OPINION: Should Pig Dissections Stay in the Curriculum?


Once a year at Vista, the smell of formaldehyde lingers around science classrooms; this smell indicates that it is Pig Dissection Week. For some, this is exciting, but for others, it is absolutely horrific.

I never realized how much I loved animals until I saw an unborn pig cut open in front of me. That is an image I can not seem to erase from my mind. It affected me so much that after the dissection my sophomore year in Honors Biology, I cut meat from my diet.

The dissection itself was not even the part that bothered me the most; it was how students treated the animals. To start, every group was told to name the pig. In my eyes, this officially meant the pig was someone. My science experiment had a name and when we began the experiment, it just felt wrong.

When the class completed the set of experiments each day, we were told to wrap our pig in a plastic bag and set it on the back counter. As I looked around, I noticed, students were not just simply setting their pig on the counter; they were throwing it as if they could care less about this experiment and had no respect for the animal.

By the end of Dissection Week, the only things I learned that is still relevant today is why I am never eating meat again. Other students agree:

“Most of the time, only one or two students do the work because the others are too grossed out or afraid,” junior Brianna Rist said. “So it is pointless in the end.”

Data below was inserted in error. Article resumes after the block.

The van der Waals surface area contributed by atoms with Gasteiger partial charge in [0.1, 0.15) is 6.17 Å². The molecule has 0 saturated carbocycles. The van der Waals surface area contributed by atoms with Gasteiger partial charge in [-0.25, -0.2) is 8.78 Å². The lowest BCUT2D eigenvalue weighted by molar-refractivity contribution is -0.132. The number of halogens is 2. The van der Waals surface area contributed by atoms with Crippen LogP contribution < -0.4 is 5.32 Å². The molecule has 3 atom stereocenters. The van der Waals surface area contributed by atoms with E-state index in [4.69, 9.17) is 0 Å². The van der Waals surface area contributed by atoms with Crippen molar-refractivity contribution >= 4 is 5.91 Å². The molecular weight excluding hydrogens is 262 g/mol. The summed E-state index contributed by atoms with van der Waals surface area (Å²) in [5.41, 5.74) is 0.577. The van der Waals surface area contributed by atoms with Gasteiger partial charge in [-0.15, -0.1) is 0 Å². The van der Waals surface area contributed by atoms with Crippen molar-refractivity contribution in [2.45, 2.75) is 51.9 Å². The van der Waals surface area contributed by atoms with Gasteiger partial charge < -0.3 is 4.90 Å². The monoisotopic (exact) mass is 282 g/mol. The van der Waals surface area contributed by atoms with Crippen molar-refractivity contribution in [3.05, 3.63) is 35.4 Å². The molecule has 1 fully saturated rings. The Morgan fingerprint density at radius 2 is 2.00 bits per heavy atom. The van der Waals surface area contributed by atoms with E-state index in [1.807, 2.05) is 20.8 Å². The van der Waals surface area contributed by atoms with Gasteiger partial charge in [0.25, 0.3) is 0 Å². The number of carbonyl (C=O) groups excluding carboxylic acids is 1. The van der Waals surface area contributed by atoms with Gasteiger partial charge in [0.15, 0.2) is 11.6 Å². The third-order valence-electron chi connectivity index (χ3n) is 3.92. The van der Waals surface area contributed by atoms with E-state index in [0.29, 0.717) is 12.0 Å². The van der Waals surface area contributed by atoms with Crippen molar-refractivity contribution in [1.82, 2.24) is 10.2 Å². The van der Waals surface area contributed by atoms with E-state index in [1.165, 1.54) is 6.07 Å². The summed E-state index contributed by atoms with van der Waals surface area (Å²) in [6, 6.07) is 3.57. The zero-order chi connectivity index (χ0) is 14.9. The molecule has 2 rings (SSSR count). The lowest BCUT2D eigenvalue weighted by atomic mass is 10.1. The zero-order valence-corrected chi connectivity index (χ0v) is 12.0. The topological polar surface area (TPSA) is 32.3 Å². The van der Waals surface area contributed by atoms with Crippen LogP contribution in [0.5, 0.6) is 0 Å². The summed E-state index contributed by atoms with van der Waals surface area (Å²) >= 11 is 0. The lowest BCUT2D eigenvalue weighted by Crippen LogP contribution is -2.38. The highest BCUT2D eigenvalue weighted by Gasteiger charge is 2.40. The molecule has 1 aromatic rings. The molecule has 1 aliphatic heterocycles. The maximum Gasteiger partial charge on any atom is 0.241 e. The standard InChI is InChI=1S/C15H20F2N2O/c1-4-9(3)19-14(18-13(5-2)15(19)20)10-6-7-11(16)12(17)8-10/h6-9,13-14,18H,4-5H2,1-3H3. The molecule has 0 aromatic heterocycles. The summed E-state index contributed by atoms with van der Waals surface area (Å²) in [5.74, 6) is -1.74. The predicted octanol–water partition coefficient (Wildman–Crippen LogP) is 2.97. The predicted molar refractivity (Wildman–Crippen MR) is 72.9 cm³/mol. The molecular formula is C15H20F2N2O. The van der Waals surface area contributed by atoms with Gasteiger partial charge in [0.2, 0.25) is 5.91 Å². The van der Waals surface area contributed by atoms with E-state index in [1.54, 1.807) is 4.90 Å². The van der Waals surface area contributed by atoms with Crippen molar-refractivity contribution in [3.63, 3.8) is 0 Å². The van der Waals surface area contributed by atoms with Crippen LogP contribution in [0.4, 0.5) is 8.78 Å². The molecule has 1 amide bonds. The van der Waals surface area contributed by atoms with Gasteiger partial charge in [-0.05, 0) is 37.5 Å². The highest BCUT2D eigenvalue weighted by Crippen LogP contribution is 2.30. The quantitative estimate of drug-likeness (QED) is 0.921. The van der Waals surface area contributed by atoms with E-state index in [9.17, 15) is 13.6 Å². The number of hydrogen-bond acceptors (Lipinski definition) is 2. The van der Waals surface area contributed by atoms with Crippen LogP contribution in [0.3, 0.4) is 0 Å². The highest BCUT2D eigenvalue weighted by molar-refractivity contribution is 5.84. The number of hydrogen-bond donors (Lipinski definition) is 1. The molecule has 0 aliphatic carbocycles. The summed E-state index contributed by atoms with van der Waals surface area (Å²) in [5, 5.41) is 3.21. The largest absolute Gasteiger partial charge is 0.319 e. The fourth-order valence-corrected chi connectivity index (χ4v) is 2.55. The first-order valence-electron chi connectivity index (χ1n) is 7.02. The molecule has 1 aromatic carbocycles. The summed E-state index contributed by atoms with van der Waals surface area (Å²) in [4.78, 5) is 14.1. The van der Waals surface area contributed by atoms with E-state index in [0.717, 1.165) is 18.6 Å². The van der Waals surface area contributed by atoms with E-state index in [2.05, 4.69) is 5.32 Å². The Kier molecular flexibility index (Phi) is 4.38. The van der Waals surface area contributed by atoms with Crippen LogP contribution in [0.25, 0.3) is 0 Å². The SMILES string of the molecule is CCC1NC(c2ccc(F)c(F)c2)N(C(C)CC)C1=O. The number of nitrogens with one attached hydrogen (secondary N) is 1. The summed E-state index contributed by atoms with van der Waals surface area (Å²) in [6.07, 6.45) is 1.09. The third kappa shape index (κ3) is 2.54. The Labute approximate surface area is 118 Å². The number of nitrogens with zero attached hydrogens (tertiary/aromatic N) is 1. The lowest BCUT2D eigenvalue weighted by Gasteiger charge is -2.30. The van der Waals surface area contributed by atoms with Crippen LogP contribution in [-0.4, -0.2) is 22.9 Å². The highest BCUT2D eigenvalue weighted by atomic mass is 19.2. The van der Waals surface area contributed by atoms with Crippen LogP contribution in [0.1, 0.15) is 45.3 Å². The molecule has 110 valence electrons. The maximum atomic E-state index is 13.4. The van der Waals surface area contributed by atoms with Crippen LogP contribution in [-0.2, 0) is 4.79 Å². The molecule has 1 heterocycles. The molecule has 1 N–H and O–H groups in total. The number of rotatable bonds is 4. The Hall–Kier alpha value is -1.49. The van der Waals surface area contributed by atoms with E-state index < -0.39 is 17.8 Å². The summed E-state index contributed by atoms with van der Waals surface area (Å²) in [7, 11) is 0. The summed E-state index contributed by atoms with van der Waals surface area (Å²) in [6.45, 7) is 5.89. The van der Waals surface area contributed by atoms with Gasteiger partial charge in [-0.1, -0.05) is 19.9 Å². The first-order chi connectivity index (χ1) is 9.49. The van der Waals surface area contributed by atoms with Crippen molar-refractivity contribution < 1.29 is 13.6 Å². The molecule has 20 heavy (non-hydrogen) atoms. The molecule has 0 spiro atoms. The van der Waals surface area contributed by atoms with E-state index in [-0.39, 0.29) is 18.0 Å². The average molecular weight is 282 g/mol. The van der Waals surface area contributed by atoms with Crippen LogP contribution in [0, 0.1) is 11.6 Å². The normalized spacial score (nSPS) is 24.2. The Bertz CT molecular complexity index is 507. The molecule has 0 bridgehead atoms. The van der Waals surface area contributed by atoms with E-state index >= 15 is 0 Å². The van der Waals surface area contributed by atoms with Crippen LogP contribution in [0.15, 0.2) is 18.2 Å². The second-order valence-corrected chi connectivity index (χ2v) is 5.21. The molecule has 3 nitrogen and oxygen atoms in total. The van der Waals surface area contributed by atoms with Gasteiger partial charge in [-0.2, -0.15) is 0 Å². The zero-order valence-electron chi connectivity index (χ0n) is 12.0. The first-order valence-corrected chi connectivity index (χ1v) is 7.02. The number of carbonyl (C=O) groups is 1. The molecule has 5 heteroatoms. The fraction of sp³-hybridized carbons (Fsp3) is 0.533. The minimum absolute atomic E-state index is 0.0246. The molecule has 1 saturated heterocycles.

Some students disagree:

“I think we should keep doing it because it can help people realize what they want to do for a career,” junior Zoe Snow said. “I wanted to be a surgeon, but after that I decided it wasn’t for me.”

I understand that some students have a real passion for this, and that is great for them, but from what I have noticed, it is not beneficial to have all biology classes partake in this. If students want to dissect in experiments, they can sign up for Aquatic Biology or other science classes.

“I think it is a very cool thing to offer, but it is very forced,” freshman Leksi Schuchman said. “Some teachers got mad when students asked to leave the room, or if they did not participate enough.”

An opting-out process should be available to kids who are not comfortable with the experiment. Virtual dissections or other supplementary activities can act as substitute.

Science is an important part of a person’s understanding of the world around them. Learning about this should be enjoyable and memorable, not torturous.

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